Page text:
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p2auljr (2) [Avatar] Offline
After going over the facade and service layers in the domain model, I'm a little confused on whether they are using procedural code rather than object oriented programming. Most of the facade and service layer classes do not hold any state and are not performing any behavior on their own data. So aren't they implementing the transaction script pattern? Would it be acceptable for the PendingServiceFacade and/or PendingService to have a PendingOrder as its data that it then acts upon?
simbo1905 (30) [Avatar] Offline
Re: Are service and facade classes implementing transaction script pattern?
A very wise question. I struggled with this one a while. If we read chapter six of the book Clean Code by Robert C. Martin it says that it is a good thing to use either exposed getter/setters in a "procedural style" or pure encapsulation which does not expose any internal fields in a "OO style". Here is a link to a post which discusses this matter. This post discusses that and suggests that an large record orientated system an entity that models a data structure with lots of getters/setters is the natural fit.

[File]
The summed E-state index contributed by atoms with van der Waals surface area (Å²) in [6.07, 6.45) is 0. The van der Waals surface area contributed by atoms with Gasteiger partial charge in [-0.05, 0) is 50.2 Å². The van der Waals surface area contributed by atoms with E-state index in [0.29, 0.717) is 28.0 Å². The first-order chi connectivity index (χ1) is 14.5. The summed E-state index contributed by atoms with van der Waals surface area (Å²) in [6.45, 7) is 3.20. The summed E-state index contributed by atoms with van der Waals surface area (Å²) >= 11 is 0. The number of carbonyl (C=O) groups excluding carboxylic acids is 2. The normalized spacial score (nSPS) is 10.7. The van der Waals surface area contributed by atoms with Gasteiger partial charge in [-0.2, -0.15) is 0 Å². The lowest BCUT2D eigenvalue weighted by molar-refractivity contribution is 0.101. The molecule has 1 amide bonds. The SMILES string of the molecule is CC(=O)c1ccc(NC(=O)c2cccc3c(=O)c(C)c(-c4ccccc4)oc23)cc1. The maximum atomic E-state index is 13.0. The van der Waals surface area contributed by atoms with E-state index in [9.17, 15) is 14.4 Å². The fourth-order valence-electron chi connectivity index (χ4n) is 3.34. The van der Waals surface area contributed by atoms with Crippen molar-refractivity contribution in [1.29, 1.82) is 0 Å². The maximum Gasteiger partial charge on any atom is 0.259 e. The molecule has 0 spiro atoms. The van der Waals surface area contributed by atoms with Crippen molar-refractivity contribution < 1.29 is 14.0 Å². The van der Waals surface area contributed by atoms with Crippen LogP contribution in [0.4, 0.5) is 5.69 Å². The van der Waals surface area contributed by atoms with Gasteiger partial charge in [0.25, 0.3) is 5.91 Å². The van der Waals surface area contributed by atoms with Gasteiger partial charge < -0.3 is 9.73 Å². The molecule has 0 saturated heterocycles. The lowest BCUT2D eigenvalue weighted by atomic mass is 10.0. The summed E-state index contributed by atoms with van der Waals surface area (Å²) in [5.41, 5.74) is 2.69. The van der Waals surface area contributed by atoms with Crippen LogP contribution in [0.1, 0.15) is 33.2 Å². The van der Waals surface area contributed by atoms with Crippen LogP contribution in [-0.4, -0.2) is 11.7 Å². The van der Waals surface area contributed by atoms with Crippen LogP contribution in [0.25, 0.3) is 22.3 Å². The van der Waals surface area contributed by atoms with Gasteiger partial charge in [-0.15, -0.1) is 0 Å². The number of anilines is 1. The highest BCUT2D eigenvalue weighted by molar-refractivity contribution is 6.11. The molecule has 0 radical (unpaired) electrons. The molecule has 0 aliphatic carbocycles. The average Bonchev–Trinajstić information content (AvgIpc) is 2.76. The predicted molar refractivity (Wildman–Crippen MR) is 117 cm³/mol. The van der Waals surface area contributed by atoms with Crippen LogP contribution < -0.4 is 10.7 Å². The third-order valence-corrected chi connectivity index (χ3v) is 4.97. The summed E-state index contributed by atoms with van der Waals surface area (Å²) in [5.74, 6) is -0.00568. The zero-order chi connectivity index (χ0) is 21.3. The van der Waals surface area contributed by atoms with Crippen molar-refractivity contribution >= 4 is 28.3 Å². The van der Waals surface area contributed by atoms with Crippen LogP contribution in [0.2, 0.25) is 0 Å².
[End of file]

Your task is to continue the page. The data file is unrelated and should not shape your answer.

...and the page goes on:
Clean Code also says that objects should do one thing and do it well - persisting itself or knowing how to do "muti-entity" Service operations violates that rule. Consider that JPA itself is a POJO technology standard and its EntityManager is stateless: does that make it a procedural thing?

I feel that if your writing a record orientated database CRUD system then fundermentally your modelling a "data structures + operations" system. If that makes your domain model look like data structures + operations then your doing good OO domain modelling. To get the best out OO you should look to have good encapsulation (including not making all setters public), a clear division of responsibilities, polymorphism and the like. At that point would should we still call it a procedural coding style or an OO implimentation of a records and processes orientated system?